Bit slicing

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This article is about the processor construction technique. For bit slicing as bit plane separation used in computer graphics and image processing, see bit-plane.

Bit slicing is a technique for constructing a processor from modules of smaller bit width. Each of these components processes one bit field or "slice" of an operand. The grouped processing components would then have the capability to process the chosen full word-length of a particular software design.

Operational details[edit]

Bit slice processors usually include an arithmetic logic unit (ALU) of 1, 2, 4 or 8 bits and control lines (including carry or overflow signals that are internal to the processor in non-bitsliced CPU designs).

For example, two 4-bit ALU chips could be arranged side by side, with control lines between them, to form an 8-bit ALU. Four 4-bit ALU chips could be used to build a 16-bit ALU. It takes 8 chips to build a 32-bit word ALU. The designer can add as many slices as required to manipulate increasingly longer word lengths.

A microsequencer or Control ROM would be used to execute logic to provide data and control signals to regulate function of the component ALUs. Examples of bit-slice microprocessor modules can be seen in the Intel 3000 family, the AMD Am2900 family, the National Semiconductor IMP-16 and IMP-8 family, and the 74181.

Historical necessity[edit]

Bit slicing (although it was not called that) was also used in computers before large scale integrated circuits. The first bit-sliced machine was EDSAC 2, built at the University of Cambridge Mathematical Laboratory in 1956-8.

Before the era of modern computers (mid-1970s through late 1980s) there was some debate over how much bus width was necessary in a given computer system to make it function. Silicon chip technology and parts were generally much more expensive than today. Using multiple simpler (and cheaper) ALUs was seen as a way to increase computing power in a cost effective manner. 32-bit architectures were being discussed but few were in production.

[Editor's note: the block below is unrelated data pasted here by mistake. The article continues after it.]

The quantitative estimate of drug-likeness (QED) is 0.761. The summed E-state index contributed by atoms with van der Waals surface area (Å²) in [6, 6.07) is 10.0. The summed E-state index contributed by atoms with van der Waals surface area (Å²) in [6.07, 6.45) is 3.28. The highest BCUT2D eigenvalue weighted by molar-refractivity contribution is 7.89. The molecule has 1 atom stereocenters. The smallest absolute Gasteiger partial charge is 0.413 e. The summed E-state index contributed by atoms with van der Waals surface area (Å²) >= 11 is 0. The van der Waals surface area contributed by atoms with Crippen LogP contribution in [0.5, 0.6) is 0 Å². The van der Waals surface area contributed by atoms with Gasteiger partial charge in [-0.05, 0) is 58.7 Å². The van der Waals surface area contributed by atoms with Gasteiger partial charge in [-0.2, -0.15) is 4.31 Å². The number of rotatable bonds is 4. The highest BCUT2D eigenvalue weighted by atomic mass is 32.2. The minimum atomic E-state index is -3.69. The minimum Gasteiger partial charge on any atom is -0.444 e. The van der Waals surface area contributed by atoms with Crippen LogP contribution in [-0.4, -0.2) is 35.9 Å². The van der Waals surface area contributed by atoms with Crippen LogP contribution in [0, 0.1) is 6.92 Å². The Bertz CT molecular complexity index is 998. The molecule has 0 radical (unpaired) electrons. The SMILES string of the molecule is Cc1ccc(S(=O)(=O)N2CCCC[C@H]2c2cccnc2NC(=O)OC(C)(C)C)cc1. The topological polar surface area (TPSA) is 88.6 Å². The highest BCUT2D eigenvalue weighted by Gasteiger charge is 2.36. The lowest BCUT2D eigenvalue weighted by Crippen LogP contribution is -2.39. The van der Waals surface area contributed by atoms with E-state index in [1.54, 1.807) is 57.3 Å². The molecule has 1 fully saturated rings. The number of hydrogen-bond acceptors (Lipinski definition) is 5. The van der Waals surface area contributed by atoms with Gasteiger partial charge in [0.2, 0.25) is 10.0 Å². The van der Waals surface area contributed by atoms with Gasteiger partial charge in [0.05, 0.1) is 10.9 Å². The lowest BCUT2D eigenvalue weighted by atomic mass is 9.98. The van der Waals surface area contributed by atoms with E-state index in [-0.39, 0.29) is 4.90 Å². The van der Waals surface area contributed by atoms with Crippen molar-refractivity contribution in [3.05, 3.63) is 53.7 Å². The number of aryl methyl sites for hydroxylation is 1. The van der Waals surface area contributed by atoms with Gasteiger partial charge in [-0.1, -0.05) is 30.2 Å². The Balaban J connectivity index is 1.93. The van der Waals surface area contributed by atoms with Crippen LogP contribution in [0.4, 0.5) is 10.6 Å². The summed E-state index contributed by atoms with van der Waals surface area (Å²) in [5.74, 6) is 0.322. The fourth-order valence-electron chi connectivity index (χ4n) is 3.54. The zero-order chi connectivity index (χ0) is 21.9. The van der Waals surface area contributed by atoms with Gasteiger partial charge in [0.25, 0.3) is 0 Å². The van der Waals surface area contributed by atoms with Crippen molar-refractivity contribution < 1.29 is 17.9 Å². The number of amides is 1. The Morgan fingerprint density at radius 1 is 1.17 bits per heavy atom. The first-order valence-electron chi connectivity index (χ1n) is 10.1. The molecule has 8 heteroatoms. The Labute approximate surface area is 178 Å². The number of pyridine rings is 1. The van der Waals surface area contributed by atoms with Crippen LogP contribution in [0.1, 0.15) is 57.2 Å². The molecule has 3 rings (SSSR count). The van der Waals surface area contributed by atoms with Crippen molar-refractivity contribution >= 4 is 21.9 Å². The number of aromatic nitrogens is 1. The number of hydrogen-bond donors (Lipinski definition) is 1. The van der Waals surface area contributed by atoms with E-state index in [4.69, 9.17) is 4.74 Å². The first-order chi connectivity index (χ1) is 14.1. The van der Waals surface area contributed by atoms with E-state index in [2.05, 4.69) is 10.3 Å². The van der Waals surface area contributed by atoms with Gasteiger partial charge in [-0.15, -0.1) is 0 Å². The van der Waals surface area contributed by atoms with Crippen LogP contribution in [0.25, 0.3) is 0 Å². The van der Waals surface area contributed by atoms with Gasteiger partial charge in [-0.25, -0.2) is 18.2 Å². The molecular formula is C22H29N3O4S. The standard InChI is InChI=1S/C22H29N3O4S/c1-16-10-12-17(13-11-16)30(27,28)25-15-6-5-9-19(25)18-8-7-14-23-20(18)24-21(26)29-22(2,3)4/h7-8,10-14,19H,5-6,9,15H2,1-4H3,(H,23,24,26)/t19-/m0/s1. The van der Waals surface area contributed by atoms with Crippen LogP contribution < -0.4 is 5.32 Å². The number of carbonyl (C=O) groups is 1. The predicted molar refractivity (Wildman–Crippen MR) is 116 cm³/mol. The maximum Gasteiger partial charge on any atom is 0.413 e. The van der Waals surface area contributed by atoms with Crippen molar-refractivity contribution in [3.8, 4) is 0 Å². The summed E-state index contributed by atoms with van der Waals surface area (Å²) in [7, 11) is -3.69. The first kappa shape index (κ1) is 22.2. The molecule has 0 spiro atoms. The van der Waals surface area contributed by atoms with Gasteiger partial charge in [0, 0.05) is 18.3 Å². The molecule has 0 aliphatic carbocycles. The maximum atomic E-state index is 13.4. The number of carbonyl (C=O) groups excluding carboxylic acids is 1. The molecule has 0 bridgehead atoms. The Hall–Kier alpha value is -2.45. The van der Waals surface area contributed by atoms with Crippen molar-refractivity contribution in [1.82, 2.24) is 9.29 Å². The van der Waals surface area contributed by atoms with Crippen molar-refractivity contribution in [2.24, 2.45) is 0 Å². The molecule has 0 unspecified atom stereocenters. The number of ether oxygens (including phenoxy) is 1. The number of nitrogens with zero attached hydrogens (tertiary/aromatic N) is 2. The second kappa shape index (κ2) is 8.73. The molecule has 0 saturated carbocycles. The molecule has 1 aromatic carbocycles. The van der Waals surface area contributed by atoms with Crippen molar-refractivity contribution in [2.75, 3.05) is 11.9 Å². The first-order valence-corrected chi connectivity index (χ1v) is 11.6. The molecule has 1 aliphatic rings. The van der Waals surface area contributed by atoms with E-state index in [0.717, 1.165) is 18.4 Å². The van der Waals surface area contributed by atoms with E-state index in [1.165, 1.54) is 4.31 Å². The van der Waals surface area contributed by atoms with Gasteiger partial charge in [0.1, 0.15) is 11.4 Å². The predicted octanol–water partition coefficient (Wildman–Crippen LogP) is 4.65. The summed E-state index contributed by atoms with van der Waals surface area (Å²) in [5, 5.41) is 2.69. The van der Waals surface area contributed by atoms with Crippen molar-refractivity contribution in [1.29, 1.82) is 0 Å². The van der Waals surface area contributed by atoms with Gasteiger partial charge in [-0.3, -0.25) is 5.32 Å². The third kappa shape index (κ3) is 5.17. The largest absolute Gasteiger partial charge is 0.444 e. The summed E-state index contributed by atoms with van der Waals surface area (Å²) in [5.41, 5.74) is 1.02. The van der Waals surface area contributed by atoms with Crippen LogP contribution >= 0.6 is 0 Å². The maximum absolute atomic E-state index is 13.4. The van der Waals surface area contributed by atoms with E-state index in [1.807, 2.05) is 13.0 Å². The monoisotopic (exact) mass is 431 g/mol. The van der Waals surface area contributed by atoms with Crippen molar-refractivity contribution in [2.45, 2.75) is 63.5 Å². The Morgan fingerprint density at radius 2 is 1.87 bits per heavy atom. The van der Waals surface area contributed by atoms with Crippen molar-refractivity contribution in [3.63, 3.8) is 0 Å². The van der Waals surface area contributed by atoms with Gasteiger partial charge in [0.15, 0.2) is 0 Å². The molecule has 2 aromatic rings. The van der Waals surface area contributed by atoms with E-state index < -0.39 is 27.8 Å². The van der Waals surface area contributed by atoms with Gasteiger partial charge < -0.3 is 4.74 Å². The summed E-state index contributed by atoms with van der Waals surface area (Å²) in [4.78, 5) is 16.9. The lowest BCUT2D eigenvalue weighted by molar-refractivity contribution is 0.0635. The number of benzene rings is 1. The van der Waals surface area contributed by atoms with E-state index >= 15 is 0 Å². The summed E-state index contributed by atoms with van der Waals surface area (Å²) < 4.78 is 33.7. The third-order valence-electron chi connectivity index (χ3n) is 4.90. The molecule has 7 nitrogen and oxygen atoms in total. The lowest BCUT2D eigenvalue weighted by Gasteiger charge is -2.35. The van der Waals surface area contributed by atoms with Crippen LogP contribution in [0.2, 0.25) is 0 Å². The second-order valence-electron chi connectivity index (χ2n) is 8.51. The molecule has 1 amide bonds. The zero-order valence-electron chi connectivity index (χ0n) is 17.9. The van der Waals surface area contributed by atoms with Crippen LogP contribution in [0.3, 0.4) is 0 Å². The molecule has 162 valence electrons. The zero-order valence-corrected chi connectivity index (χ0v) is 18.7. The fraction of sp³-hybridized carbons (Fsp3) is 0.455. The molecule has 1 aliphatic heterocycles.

At the time 16-bit processors were common but expensive, and 8-bit processors, such as the Z80, were widely used in the nascent home computer market.

Combining components to produce bit slice products allowed engineers and students to create more powerful and complex computers at a more reasonable cost, using off-the-shelf components that could be custom-configured. The complexities of creating a new computer architecture were greatly reduced when the details of the ALU were already specified (and debugged).

The main advantage in the late 60's to mid 80's was that bit slicing made it economically possible in smaller processors to use bipolar transistors, which switch much faster than NMOS or CMOS transistors. This allowed for much higher clockrates, for applications where speed was needed; for example DSP functions or matrix transformation, or as in the Xerox Alto, the combination of flexibility and speed, before discrete CPUs were able to deliver that.

Modern use[edit]

In more recent times, the term bitslicing was re-coined by Matthew Kwan[1] to refer to the technique of using a general purpose CPU to implement multiple parallel simple virtual machines using general logic instructions to perform Single Instruction Multiple Data operations. This technique is also known as SWAR, SIMD Within A Register.

This was initially in reference to Eli Biham's 1997 paper A Fast New DES Implementation in Software,[2] which achieved significant gains in performance of DES by using this method.


This article is based on material taken from the Free On-line Dictionary of Computing prior to 1 November 2008 and incorporated under the "relicensing" terms of the GFDL, version 1.3 or later.

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